Madam Chair, first, I want to inform you that I will be sharing my time with my colleague, the member for Oakville.
Indeed, I will take a few minutes tonight to share my passion, my interests and my concerns regarding an important aspect of our health care system, of which, I am sure, the minister is totally aware.
First, it is important to state certain facts to be able to ask questions and see if the required amounts have been adequately invested in prevention. I am obviously talking about healthy lifestyles and prevention, an issue of particular interest to me.
Many things have led to the inclusion of healthy lifestyles in the priorities of Health Canada and of the Government of Canada.
A growing body of evidence from various countries shows that the human, social, economic and medical costs of avoidable chronic diseases that are non contagious, such as cardiovascular and respiratory diseases, diabetes and certain types of cancer, are significant and growing in various countries, including Canada.
The total economic cost of diseases, disabilities and deaths related to chronic diseases in Canada presently exceeds $80 billion.
According to the World Health Organization, more than 90% of type II diabetes and 80% of coronary heart disease could be prevented or delayed by eating healthily, exercising regularly, not smoking and effectively managing stress.
Allow me to quote some instructive statistics. It is estimated that 90% of lung cancers and 30% of all other cancer-related deaths in Canada could be prevented in a tobacco-free society.
We know that health is not just about treating disease. We must now look into how to redirect our efforts. We must—and I am sure the hon. minister is well aware of this—invest upstream, that is, in the health/disease continuum, to have a positive influence on the quality of life of Canadians.
Naturally, there are, among other upstream investments, integrated and cooperative approaches to health promotion, disease and injury prevention, as well as a complete range of public health activities designed to alleviate the burden of chronic disease on the health system.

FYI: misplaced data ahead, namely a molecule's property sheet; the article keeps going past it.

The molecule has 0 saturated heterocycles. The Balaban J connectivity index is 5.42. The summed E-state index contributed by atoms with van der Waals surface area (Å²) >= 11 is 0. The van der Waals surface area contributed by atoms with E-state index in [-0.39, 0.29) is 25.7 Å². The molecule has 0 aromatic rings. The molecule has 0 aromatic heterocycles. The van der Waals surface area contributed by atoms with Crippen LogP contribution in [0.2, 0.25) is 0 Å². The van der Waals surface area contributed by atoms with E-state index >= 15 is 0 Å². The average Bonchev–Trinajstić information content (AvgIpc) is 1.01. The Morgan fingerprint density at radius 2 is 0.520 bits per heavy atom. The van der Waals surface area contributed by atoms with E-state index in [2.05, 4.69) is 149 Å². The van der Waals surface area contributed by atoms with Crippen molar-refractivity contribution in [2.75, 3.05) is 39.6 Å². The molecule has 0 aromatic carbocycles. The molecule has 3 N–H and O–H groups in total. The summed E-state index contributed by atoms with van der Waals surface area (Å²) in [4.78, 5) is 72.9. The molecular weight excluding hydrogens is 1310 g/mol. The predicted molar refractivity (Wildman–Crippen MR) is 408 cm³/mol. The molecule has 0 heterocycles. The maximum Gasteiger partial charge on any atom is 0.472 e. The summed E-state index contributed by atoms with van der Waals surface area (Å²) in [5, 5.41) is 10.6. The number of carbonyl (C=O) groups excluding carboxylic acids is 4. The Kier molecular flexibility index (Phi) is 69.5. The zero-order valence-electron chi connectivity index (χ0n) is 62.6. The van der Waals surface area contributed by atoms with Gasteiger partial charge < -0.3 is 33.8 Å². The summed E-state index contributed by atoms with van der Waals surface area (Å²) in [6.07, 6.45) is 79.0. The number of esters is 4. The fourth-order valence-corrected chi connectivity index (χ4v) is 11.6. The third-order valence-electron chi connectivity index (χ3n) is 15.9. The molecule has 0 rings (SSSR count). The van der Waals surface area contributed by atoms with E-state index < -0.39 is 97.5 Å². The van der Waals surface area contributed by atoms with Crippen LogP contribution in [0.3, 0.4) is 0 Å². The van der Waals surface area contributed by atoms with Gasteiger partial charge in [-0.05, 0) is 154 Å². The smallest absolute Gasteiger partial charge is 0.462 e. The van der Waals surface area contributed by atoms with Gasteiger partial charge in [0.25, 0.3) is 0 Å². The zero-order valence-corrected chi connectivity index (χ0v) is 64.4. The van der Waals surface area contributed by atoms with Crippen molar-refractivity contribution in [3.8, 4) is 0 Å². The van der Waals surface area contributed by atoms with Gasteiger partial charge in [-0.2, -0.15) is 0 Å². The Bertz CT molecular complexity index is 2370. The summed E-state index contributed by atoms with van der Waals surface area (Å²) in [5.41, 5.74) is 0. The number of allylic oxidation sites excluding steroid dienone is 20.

As hon. members know, during their September 2001 meeting, the Minister of Health and her provincial and territorial counterparts agreed—I am happy about that—to work together on Canada-wide strategies for the short, medium and long term in terms of healthy lifestyles with a focus on eating habits and physical activity and their relationship with a healthy weight.
They also agreed to organize a national symposium on healthy lifestyles, bringing together government and non-government health organizations, among others. Health specialists, representatives of the first nations and the business community, as well as other stakeholders, will also be invited to participate.
I was also pleased to see that the federal government made a commitment to healthy lifestyles in its September 2002 Speech from the Throne. Furthermore, the 2003 first ministers agreement on the renewal of health care urged health ministers to focus on strategies and healthy lifestyles.
A number of territories and provinces have implemented or are about to implement integrated strategies combining healthy eating, physical activity, preventing chronic disease as well as preventing and fighting diabetes and smoking.
It is absolutely necessary, however, to take a coordinated, Canada-wide approach—